For Christmas, we decided to replace the 15 year old treadmill. It has been a good treadmill and gone thousands of miles. The screen hasn’t worked in 4 years so I assume it has been thousands of miles. Each time I look down at my feet, I see the part of the belt that connects together slowly coming apart. Visions of the belt snapping and me flying back into the roughed-in framed wall run through my head.
I know, I live in Colorado and should not ever be running inside. Sometimes, you know, with wife, 4 kids, full-time job, consulting business, and other people’s schedules, it’s not possible to get outside. You know.
Looking for a treadmill is a lot like buying a car. Do you really want a used one? How much has it been beaten up? Have you ever lifted a treadmill?
Side note … Look for a weight bench.
I only had a few requirements:
• At least 12% incline
• Place to hold my iPad
• Ability to go at least 10mph
That’s it. Pretty simple.
Then I started reading about this software called iFit.
I’ll be the first to admit that I’m a gadget guy who loves products. Guess it’s a good thing my day job is creating them. It fascinates me how things work, and don’t work, in the everyday of the world. What seems like an obvious solution to me results in painful hours of explaining, justifying, and arguing to others why I’m right.
Trust me, I’m right. When I’m not, I’ll tell you. Really though, I’m right.
This iFit thing, you can download Google Maps to the treadmill and run anywhere in the world. The treadmill will change incline based on where you are running. For the treadmill I found, the console had a 7″ color screen that showed Google street view as you were running the course. There were pre-loaded courses like the Boston Marathon, by the Pyramids of Giza, and city scenic tours. Hooked!
I placed the order for the treadmill that would take about 2 weeks to arrive. It said the box would weigh just over 300 pounds. For another $100 I could have the delivery drivers carry it to whatever room I wanted. Add another $300 on top of that and they’ll assemble it. Really? Was there soldering of motherboards involved here?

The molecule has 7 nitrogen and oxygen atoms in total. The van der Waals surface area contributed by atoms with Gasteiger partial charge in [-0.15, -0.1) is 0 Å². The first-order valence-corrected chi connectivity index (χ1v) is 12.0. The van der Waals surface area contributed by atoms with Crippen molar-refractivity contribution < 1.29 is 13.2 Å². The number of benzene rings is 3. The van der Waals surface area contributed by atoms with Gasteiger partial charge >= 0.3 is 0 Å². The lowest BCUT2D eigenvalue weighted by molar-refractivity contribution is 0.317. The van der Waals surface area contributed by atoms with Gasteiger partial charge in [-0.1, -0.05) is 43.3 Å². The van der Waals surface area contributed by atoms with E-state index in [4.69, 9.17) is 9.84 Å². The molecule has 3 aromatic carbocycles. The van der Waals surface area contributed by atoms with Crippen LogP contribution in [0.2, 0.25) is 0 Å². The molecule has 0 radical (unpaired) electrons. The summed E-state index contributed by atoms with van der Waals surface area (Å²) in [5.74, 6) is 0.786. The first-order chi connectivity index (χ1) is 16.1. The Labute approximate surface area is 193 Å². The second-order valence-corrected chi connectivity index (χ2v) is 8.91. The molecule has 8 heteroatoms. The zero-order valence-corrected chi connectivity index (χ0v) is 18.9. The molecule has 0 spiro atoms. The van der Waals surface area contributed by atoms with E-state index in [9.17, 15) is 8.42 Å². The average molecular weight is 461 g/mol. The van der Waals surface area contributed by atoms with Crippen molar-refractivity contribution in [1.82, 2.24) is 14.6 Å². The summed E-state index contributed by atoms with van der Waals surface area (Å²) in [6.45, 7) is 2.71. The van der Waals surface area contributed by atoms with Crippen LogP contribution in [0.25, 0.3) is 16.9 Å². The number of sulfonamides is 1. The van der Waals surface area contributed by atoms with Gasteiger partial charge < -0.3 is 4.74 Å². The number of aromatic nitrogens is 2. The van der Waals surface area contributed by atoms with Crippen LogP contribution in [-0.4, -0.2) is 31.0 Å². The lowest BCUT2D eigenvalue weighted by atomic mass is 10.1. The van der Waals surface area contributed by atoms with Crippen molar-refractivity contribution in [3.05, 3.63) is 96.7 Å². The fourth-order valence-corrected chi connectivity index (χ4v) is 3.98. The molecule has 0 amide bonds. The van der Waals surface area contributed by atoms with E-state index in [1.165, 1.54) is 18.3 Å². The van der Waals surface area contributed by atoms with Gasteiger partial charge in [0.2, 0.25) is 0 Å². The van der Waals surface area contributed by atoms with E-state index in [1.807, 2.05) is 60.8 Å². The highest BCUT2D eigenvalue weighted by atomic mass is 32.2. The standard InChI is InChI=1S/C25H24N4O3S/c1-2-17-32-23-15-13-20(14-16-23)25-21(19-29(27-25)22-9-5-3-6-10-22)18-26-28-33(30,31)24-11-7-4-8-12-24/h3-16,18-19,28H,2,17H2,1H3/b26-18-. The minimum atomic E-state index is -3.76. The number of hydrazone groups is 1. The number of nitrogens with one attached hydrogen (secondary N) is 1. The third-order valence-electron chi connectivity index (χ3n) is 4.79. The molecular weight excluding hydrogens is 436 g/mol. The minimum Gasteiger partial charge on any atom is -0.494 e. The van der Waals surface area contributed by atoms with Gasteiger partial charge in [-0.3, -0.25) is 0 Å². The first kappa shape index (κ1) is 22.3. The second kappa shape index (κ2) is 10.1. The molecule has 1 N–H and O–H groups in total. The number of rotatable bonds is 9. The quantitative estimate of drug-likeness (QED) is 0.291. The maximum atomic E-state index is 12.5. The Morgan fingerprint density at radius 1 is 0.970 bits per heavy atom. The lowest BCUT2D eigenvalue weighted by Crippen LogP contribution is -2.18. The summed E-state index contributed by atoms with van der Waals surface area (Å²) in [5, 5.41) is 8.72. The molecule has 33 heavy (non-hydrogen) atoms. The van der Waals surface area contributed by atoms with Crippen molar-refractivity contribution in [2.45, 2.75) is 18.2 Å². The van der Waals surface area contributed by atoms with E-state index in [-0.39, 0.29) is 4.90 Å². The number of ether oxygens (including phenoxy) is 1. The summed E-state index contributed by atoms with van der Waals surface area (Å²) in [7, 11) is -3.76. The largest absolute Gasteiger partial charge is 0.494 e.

As soon as the delivery truck pulled up, my wife sent me a text message that it was here. I told her to flash her pretty blue eyes and see if they would take the box to the basement. They got it in the garage. I knew that was the first sign that I would learn what “heavy” meant.
When I got home from the office and opened the garage door, it was like someone dropped the coffin of Andre the Giant in my garage. I had a flat furniture dolly that I figured I could use on one end while I pickup the other and push.
There are only 3 steps from the garage into the house. Each one took about 12 minutes to move the box up. Once in the house, things got a little easier.
I would like to thank whomever invented the wheel.
Once to the door to the basement, I had gravity on my side. Let the 300+ pound box slide down the stairs, stand it up, move it around the 180 degree turn, and drop it back down to slide the rest of the way.
Then I was reminded about force.
I braced the box down with my back, dropped it on my toe, and slide it over my knuckles. Nothing like a good handful of blood to show your son how to move a box.
After that, it was the normal scene of unpacking all the parts and trying to identify them. My oldest daughter came down to help with the assembly. She is quite smart and has a keen eye for solving problems.
Things were moving along great until step 6. This was the step to attach the large console to the support bars. Trouble was, the frame that it said to attach it to was nowhere to be found. We went through all the remaining parts and accounted them for future steps. No sign of this frame that needed to attach a pretty important piece. We called it a day as, not surprisingly, there were other things to do.
Then at 6:32am, I had an idea. I went to the basement in my barefoot (don’t do that) to continue construction. Buried in the back of the console was the frame already attached. Information that would be good to know in the instruction sheet. Or maybe some overachiever at the factory thought they were helping out.
Well, about 45 minutes later the new treadmill was christened.
Since then, I have run parts of the Chicago Marathon, along the coast of Scotland, and around Rome. There is also a feature that allows me to go online and draw my own map. First one I drew started at Portland Head Lighthouse and traveled 8 miles down the coast to the Twin Lighthouses in Maine. Beautiful scenery, but I don’t get the benefit of running at sea level part.
I will be getting outside more often, but nice to know I can run around the world anytime from my basement.